Do you like things simple?
Most customers do.
Are you a stickler for simple language in marketing communications? Do you try to avoid, jargon, gobbledygook and most of all long passive sentences?
Unfortunately not everyone shares that view. Some still put out bloated business copy. I’m still astonished by some of the mumbo-jumbo that some companies send me.
I recently received an email from a marketing agency wanting to set up a meeting. I was so shocked by the depth of clichéd management style jargon, I almost feel like naming and shaming them. Instead I will simple share with you the beauty of their bull.
Here’s one of the many incredible sentences:
“Our unique, proven and collaborative approach of combining doctorate level theoretical analytics, strategy and world-class creative execution delivers ground-breaking, game-changing initiatives for ambitious brands.”
What on earth does it mean? Is this supposed to impress me? Do they really think I want to do business with people who produce such claptrap?
“Our commitment to actionable strategies, ingenious ideas and sustainable impact has already led to successful outcomes.”
Okay hands up. We’ve all used such language. But we really must stop it.
If something is “unique” you know that it is just the same as everything else.
If it is “very unique” you know the copy writer doesn’t realise that you can’t have degrees of uniqueness.
“Innovative” is equally meaningless, “game-changing” even more so.
Please don’t tell me about “value added” or how something has been “optimised” or “finessed” so that it attains the “scalability” to become “world-class”.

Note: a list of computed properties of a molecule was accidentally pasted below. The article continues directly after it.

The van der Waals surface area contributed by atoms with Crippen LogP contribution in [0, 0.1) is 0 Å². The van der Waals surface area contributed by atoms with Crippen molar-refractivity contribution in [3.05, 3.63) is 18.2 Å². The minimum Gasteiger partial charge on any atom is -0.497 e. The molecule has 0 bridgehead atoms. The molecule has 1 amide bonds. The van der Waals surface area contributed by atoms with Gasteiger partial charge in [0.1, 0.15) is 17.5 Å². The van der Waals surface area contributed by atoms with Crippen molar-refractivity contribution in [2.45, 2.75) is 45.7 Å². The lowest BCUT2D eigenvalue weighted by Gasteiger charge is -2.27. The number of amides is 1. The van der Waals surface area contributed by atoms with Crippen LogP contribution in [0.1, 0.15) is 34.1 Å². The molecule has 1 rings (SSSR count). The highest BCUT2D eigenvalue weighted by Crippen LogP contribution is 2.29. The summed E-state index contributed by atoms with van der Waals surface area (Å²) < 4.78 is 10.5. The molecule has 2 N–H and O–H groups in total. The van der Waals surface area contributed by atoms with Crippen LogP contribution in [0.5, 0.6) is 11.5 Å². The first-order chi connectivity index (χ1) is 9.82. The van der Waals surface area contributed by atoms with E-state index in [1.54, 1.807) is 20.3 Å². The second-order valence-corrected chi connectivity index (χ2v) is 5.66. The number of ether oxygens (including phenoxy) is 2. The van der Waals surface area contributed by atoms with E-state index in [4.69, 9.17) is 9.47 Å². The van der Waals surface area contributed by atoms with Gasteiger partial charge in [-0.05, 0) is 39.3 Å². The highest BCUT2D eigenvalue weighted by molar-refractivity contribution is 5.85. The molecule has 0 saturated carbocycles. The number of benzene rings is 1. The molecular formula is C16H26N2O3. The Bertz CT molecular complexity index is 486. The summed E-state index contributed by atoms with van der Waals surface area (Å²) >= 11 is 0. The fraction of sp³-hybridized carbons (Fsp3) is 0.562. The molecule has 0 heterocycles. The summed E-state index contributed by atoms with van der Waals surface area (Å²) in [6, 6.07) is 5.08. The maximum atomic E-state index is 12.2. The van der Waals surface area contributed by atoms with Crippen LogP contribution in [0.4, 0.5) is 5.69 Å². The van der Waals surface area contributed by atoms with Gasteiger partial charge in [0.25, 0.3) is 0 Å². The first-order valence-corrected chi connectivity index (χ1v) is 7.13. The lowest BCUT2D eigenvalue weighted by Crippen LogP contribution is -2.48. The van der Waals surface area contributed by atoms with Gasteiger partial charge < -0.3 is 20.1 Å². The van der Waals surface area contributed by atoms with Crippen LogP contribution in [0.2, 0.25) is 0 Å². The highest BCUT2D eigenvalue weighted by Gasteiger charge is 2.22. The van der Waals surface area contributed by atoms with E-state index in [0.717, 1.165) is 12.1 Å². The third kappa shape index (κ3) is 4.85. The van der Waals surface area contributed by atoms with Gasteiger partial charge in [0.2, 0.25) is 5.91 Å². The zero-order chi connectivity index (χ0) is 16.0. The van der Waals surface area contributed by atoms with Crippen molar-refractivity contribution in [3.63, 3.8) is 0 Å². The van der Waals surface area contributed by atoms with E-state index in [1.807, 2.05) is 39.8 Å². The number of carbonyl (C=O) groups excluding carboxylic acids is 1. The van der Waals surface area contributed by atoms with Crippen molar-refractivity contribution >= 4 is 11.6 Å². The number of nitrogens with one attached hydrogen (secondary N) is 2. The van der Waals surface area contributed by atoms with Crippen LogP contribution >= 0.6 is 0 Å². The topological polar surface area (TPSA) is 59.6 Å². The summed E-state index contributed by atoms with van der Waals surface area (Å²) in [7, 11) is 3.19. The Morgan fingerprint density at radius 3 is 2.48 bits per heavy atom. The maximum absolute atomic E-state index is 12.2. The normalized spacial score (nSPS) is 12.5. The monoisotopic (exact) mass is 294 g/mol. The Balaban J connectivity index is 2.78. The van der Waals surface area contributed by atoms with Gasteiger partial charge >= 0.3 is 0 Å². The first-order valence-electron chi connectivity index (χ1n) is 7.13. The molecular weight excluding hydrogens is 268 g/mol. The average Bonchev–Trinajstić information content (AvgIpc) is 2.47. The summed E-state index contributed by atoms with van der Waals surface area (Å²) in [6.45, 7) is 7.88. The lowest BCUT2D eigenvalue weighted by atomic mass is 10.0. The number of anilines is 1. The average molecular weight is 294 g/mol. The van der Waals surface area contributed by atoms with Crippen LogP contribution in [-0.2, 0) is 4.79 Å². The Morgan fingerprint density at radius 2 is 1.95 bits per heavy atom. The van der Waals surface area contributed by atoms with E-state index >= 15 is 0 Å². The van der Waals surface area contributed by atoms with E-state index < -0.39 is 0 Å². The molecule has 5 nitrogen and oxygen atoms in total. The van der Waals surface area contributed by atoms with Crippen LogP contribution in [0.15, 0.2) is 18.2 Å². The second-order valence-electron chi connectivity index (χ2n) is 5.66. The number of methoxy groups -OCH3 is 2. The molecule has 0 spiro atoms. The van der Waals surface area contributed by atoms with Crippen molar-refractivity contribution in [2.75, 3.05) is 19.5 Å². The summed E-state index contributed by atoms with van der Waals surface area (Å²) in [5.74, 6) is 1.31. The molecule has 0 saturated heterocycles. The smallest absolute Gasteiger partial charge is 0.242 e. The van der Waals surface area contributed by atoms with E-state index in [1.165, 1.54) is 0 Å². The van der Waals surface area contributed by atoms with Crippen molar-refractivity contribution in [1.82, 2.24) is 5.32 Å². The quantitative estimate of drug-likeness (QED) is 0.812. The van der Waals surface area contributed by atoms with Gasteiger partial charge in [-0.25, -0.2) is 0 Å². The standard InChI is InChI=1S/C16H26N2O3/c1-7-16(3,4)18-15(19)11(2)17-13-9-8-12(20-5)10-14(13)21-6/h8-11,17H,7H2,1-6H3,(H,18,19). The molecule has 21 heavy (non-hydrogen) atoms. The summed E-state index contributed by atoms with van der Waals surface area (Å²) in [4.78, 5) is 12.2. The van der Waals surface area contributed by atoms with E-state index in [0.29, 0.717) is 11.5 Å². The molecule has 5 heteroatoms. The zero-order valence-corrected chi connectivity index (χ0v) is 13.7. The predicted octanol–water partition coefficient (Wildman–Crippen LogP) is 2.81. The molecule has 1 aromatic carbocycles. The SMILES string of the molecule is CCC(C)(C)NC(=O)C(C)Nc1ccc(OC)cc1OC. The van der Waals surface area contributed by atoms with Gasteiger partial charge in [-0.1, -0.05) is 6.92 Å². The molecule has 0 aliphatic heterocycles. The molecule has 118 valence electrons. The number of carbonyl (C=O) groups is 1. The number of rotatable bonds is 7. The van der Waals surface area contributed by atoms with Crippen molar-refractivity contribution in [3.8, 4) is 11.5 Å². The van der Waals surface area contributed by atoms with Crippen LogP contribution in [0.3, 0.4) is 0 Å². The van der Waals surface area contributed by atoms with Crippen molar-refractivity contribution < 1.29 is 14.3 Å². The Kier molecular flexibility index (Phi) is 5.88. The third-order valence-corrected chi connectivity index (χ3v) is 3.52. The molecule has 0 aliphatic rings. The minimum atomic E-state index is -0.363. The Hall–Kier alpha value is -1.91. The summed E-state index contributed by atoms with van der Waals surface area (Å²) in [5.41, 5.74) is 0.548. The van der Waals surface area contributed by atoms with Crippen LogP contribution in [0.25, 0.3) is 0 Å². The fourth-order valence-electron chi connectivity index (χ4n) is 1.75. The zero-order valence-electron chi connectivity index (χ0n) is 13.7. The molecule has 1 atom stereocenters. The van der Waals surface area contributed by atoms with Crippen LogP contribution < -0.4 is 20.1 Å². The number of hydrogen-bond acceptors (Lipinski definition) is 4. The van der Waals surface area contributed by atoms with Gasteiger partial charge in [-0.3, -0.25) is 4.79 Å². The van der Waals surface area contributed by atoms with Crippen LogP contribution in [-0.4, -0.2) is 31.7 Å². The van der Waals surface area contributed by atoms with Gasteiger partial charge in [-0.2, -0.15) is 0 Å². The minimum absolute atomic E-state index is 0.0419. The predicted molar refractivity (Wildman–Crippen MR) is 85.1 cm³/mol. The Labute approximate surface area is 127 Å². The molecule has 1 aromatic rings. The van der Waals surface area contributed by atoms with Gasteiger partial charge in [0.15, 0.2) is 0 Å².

People want you to talk to them in plain English. That’s how they communicate. Verbally and in writing.
And please don’t use passive sentences?
Bad: “A letter full of marketing gobbledygook was sent to me by the Marketing Agency”.
Good: “The Marketing Agency sent me a letter full of marketing gobbledygook”.
When you work in an industry of complex products and processes we owe it to our clients and each other to make communications simple. Resist the people who comment on your copy and want to reintroduce complex language unless there is a legal reason for doing so. The fact that they “wouldn’t have written it that way” is not good enough.
Oh and I can’t wait for the follow-up call from those guys at that marketing agency.
Now it’s your turn:
Do you get annoyed by marketing gobbledygook, management speak and jargon? Whilst it is annoying it can also be funny at the same time. Please share your own examples of meaningless marketing gobbledygook. I’d love to read them and perhaps create a list of the most magnificent and meaningless.